Again, this is a great point on quite a complex issue. The solution is not simply just building more houses. We need to do two things: create more housing in our existing neighbourhoods and address some of the speculative investment, where available housing is not being used. 

As a company, we work to create developments for families and professionals in communities where they want to live. Places that won't sit empty, but will house people who enjoy living there. We think, over time, this will help.

What about now? What are you doing to create affordable housing?

Building costs are high and are on the rise. Land is expensive and it, too, is on the rise. While what we build is affordable to some, we know that housing is difficult to afford for many in our community. 

Lapis Homes is committed to donate a significant portion of our profits from projects into affordable housing projects – ideally in the communities where we build.

From our project at Five Two One Foster, we'll be donating $60,000 to a non-profit organization that will be building affordable seniors housing in Esquimalt. 

The non-profit is just introducing this project now so has asked us to wait to share details to allow them to go through the process. We're excited to post more info here once it's ready. 

As our company grows, we will invest more into affordable housing projects. 

And a few more


What type of projects do you do?

We're open to a lot of different projects, but right now, we like multi-family townhouse developments -- creating more houses in the same amount of space. Many younger families and professionals have told us that they like the idea of smaller yards and shared outdoor spaces and responsibilities, as they seek to create community with their neighbours.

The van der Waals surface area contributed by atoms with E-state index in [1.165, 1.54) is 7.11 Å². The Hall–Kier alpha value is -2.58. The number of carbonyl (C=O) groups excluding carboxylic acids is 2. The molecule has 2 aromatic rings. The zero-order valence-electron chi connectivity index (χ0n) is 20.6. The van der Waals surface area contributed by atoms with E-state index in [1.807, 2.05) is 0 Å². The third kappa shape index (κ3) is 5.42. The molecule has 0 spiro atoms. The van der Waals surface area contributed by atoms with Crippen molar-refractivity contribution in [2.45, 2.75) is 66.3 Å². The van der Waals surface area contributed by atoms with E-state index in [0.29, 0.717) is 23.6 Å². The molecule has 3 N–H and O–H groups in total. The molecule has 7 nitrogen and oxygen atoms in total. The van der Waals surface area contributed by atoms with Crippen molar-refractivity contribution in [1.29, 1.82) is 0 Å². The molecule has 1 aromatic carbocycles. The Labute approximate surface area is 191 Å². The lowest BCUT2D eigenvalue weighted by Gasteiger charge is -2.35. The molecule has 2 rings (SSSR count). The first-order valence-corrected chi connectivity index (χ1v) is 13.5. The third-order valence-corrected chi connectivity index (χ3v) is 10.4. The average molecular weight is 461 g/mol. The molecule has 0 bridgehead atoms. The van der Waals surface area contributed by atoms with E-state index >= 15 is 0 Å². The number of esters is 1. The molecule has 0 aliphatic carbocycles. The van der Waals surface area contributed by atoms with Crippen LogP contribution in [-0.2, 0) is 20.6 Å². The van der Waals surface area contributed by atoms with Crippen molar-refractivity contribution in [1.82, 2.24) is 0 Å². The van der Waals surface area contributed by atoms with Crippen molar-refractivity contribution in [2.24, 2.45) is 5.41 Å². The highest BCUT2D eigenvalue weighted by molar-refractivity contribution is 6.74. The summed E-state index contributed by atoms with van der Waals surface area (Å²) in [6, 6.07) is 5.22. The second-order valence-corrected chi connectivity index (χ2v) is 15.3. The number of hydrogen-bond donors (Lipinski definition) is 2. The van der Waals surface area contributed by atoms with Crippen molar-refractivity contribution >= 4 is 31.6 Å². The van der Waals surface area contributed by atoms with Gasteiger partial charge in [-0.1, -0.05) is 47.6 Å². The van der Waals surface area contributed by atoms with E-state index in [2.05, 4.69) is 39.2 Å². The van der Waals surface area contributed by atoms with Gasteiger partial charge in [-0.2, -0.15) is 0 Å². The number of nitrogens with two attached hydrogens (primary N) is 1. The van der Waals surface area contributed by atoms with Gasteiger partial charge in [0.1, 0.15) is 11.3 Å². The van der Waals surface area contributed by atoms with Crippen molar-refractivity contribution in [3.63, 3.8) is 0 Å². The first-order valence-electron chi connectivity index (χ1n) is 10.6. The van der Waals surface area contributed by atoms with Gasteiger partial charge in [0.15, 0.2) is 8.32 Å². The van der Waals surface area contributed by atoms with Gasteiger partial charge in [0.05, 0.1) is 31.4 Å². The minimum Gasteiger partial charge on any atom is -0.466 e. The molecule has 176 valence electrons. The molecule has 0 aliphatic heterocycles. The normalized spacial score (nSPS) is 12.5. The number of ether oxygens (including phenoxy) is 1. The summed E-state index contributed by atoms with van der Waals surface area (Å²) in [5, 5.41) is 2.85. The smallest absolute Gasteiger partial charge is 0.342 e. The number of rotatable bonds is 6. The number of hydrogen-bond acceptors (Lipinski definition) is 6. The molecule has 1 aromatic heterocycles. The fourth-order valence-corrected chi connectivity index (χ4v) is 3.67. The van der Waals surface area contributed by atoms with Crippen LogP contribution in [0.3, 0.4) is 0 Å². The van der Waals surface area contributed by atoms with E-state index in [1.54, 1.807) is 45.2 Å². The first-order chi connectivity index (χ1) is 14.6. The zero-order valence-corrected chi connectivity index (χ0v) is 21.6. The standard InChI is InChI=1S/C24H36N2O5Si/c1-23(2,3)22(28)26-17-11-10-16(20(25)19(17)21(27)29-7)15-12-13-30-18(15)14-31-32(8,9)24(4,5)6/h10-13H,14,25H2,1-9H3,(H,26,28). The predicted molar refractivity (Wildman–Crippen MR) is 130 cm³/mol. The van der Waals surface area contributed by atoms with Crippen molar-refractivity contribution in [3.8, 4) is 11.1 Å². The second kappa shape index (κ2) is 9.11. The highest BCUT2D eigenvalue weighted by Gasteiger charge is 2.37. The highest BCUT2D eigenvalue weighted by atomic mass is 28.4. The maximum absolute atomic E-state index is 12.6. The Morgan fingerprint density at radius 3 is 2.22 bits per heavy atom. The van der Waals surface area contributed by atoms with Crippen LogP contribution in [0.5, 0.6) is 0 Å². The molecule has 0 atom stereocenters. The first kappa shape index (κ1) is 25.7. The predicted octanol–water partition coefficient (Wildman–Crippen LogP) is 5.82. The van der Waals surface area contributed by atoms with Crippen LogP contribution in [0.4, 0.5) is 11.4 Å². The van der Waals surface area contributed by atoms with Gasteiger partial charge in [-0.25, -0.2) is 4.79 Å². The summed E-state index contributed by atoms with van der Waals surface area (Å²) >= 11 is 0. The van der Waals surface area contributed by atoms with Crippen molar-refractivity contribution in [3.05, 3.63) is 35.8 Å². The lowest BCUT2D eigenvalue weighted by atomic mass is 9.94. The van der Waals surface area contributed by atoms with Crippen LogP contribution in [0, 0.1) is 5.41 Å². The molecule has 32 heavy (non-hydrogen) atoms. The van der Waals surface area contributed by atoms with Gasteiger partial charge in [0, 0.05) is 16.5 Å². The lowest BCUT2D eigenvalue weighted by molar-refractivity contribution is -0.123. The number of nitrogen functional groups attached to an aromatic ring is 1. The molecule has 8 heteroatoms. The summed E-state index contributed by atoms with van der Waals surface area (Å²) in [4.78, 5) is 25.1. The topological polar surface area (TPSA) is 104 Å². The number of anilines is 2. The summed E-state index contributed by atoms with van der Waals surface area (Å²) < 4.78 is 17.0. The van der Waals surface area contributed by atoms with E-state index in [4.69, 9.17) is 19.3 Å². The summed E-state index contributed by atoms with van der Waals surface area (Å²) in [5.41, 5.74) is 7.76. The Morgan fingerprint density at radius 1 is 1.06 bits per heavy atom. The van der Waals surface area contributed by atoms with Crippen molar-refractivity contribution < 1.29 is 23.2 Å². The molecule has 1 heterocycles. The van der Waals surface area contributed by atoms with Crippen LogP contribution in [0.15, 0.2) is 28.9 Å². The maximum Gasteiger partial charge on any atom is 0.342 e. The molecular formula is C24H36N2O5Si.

We like this market and think that we need more of it. 

Aren't you just doing this to make money?

We know. Developers don't always have the best reputation. We're hoping to change this. And while, yes, we do want to make money to grow the business and support our family, we want to reinvest our money back into the community. 

This is why we've made our commitment to donating a significant portion of our profits to affordable housing projects in the communities where we build. 

From our project at Five Two One Foster, we'll be donating $60,000 to affordable seniors housing that will be built in partnership with the Anglican Diocese of BC and BC Housing at the St. Peter’s and St. Paul’s Parish on Esquimalt Road. 

As our company grows, we will invest more and more into affordable housing projects. 

Where does Lapis Homes come from?

Lapis is latin for "stone" or for "milestone." There are many milestones along the way in any development project, so we felt the name fit well with what we do. 

You may be more familiar with the lapis lazuli stone. We were too, and really loved the rich blue patterns in that rock. The added bonus: With a stone like that, it isn't too hard for our graphic designers to be inspired. 

More Questions - Please ask

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Lapis Homes

Victoria, British Columbia, Canada